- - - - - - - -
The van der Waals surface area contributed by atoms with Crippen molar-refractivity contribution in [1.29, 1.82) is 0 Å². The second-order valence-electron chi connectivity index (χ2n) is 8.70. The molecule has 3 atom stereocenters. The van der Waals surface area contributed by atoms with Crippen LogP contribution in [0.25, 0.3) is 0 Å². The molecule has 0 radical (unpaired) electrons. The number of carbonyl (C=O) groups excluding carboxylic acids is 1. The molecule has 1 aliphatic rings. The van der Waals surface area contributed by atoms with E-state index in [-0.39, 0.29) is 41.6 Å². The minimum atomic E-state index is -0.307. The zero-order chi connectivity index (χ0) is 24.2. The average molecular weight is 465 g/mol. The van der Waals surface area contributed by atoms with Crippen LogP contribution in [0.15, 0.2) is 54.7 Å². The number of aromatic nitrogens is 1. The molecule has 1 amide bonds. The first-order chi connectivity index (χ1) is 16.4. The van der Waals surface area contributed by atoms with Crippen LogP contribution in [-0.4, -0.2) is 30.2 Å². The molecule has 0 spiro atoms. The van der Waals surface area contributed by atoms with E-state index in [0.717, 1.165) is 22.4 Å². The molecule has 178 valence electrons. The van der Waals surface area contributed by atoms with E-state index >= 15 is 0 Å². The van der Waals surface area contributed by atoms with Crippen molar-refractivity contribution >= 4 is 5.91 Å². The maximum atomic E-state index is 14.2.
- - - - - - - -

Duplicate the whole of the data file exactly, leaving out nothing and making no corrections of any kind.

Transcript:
The van der Waals surface area contributed by atoms with Crippen molar-refractivity contribution in [1.29, 1.82) is 0 Å². The second-order valence-electron chi connectivity index (χ2n) is 8.70. The molecule has 3 atom stereocenters. The van der Waals surface area contributed by atoms with Crippen LogP contribution in [0.25, 0.3) is 0 Å². The molecule has 0 radical (unpaired) electrons. The number of carbonyl (C=O) groups excluding carboxylic acids is 1. The molecule has 1 aliphatic rings. The van der Waals surface area contributed by atoms with E-state index in [-0.39, 0.29) is 41.6 Å². The minimum atomic E-state index is -0.307. The zero-order chi connectivity index (χ0) is 24.2. The average molecular weight is 465 g/mol. The van der Waals surface area contributed by atoms with Crippen LogP contribution in [0.15, 0.2) is 54.7 Å². The number of aromatic nitrogens is 1. The molecule has 1 amide bonds. The first-order chi connectivity index (χ1) is 16.4. The van der Waals surface area contributed by atoms with Crippen LogP contribution in [-0.4, -0.2) is 30.2 Å². The molecule has 0 spiro atoms. The van der Waals surface area contributed by atoms with E-state index in [0.717, 1.165) is 22.4 Å². The molecule has 178 valence electrons. The van der Waals surface area contributed by atoms with E-state index >= 15 is 0 Å². The van der Waals surface area contributed by atoms with Crippen molar-refractivity contribution >= 4 is 5.91 Å². The maximum atomic E-state index is 14.2.